The light moved slowly across Har Nast, slowly illuminating the buildings and the few people who were moving through its streets.
Along one of the steep and terraced streets closer to the squalor of the docklands, a place still dark and likely to remain dark for another hour or more, Angels descended.
They moved lightly, two files of ten men approaching the terraced buildings from the top of the street where the wagons waited. Two more files were moving up from the bottom of the street. On a neighbouring roof, the fifth file of the platoon were staring intently down at the cramped yards and back doors of the tenement. They spoke quietly and held their crossbows ready. Their eyes flickered from the doors to the moat of brick walled yards and rubbish strewn alleys before darting back again. A quiet joke got a few small smiles but no laughter. The sergeant judged the light and moved from man to man, tapping shoulders and quietly giving orders. The smiles faded as the Angels knelt and rested their bows. The sergeant cocked his own and carefully fitted a bolt before taking his place. The steel limbs of the bows thrummed with tension.
Silver steel masks and deep blue silk tunics lined either side of the door to the tenement. An officer in black silk with a bright crimson sash nodded. An Angel, huge even by their standards, grinned before running his hand across his shaven head and hefting the ram at his feet. He braced, feet planted wide apart and swung the ram. Heavy iron impacted into the cheap pine door and the wood burst apart, the noise sounding a terrifying knell to the people within. Three files of Angels rushed through the door and into the building as the ram bearer stepped aside. The other file and the officer waited outside, uncoiling rope halters and nooses.
Inside, smaller doors were broken down and dark uniforms entered. Crowded homes of one or two rooms were invaded and the terrified occupants cowed with long truncheons and unflinching violence.
One of chamber held a family, silent and frightened. They filed out meekly and held their hands up for the waiting ropes.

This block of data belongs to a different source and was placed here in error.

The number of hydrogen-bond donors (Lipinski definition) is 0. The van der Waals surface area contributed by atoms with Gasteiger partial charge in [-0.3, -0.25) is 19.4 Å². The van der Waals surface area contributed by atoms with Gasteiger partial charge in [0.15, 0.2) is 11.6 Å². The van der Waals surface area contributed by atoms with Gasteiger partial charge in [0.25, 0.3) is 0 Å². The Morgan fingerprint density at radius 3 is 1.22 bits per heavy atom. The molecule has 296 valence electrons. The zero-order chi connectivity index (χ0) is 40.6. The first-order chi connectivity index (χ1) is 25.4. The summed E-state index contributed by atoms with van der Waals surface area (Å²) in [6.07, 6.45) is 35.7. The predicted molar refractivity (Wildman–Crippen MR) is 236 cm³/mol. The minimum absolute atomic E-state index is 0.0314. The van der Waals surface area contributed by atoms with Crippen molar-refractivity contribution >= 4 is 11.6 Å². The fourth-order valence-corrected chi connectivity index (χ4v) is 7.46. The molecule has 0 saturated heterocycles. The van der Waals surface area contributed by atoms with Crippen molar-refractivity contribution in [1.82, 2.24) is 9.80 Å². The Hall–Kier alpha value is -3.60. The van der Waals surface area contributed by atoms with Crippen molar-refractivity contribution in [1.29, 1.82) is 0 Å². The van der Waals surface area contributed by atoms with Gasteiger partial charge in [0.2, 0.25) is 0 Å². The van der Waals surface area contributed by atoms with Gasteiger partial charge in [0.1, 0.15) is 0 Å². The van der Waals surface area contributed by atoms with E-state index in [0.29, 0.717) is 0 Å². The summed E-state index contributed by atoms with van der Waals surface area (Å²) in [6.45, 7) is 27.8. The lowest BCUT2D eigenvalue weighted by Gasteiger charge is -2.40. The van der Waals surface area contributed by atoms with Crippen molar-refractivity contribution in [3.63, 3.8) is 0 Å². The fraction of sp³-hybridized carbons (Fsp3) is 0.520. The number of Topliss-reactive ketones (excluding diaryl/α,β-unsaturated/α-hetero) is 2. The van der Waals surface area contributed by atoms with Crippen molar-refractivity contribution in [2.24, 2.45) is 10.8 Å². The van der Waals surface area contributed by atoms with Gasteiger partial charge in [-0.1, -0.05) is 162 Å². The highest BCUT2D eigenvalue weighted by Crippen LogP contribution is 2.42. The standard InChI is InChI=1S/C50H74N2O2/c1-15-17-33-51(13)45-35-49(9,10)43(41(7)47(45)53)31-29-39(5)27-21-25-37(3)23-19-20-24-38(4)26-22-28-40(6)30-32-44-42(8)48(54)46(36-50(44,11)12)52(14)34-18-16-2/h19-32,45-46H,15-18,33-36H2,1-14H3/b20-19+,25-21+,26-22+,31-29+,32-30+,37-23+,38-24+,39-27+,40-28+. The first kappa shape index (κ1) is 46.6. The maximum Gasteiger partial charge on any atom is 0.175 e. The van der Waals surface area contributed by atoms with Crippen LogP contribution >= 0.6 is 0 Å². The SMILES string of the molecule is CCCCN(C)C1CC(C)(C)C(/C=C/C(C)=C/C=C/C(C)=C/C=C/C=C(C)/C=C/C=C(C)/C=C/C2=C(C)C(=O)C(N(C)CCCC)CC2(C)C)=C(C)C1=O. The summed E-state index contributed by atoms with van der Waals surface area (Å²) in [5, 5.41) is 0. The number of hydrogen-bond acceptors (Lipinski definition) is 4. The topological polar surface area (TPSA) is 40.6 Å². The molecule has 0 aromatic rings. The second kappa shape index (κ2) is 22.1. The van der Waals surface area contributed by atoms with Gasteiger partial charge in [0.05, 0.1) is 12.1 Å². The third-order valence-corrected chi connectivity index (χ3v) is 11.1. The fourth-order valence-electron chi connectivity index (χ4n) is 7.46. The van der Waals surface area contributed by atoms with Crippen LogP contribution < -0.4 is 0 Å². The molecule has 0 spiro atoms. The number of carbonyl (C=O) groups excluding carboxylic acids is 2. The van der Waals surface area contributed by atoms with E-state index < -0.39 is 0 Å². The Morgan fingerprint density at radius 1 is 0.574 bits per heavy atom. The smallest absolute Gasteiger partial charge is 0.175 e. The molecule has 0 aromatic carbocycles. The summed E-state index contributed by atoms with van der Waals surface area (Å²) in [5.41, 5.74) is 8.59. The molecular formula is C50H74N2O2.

One chamber was filled with stinking day labourers. Bachelors new to the city who worked the long hours for copper half pennies given to unskilled workers. A sometime stevedore with a neck like that of a bull screamed an oath to his prophet and his god in the mongrel tongue of Har Nast before attacking an Angel with a stool leg. The Angel stepped back and avoided the enraged assault. He drew his dagger and took the stevedore apart. The other workers watched in shock as their friend died. A second Angel entered the room and the following chaos was short lived. The Angels wiped their blades clean and wiped the soles of their boots on the thin carpet before moving to the next chamber, calmly and quietly, like lumber workers moving to a new glade.
On another floor in another squalid single-roomed home, a mother stabbed at one of the intruders with a carving knife so often sharpened it looked more like a needle with a handle than a knife. The Angel grunted in surprise and split her skull with his truncheon. His face was calm as he looked at the small tear in his uniform before gathering her terrified children to him and roping them up with bloodied hands. A young boy began to cry as the rope was drawn tight and they were dragged away.
As sunlight began to illuminate the front of the building, the four dozen survivors of those who had lived within were led out bound with ropes, daubed in blood, dazed and confused. They were herded to the top of the street and crammed into the wagons.
At the rear of the building the followers of the Prophet scrambled over the walls to escape, the Prophet herself with them, all of them in the fine new robes they had tailored so recently. They threw themselves over walls and fell to the other side, cloth flapping around them like the wings of great pink and orange crows. Plunging down into the shadows like ships over a waterfall, each worshipper was steered by a feathered rudder that sprouted with a dull thud in their backs. The Prophet gained two between her shoulder blades, a third in the small of her back and a fourth which cut through her dark hair and buzzed off into the distance as she fell.
The tenement quelled, the Angels turned it upside down, rooms smashed and pawed over, the remaining doors kicked in and locks broken. They found the small altar in the basement. The incense was still smouldering and the cramped chamber was still warm from the interrupted ceremony. The altar was simply decorated with herbs and flowers gathered from weeds growing in the cracks of the pavements: a sad and pathetically hopeful symbol of defiance.
The printing press was discovered in a secret partition of a room in the attic, along with the pamphlets already printed and the stacks of paper ready for more. On a lectern under a grimy skylight lay the handwritten book of words, rumoured to have come from the God of Compassion.
They piled the papers, smashed the wood and emptied the trays of lead letters onto the broken cobbles and filth in the yard at the rear of the tenement. From windows and yards, cautious and frightened faces peered. They saw the kindling doused with oil and with no ceremony, lit. Their task done, the Angels left.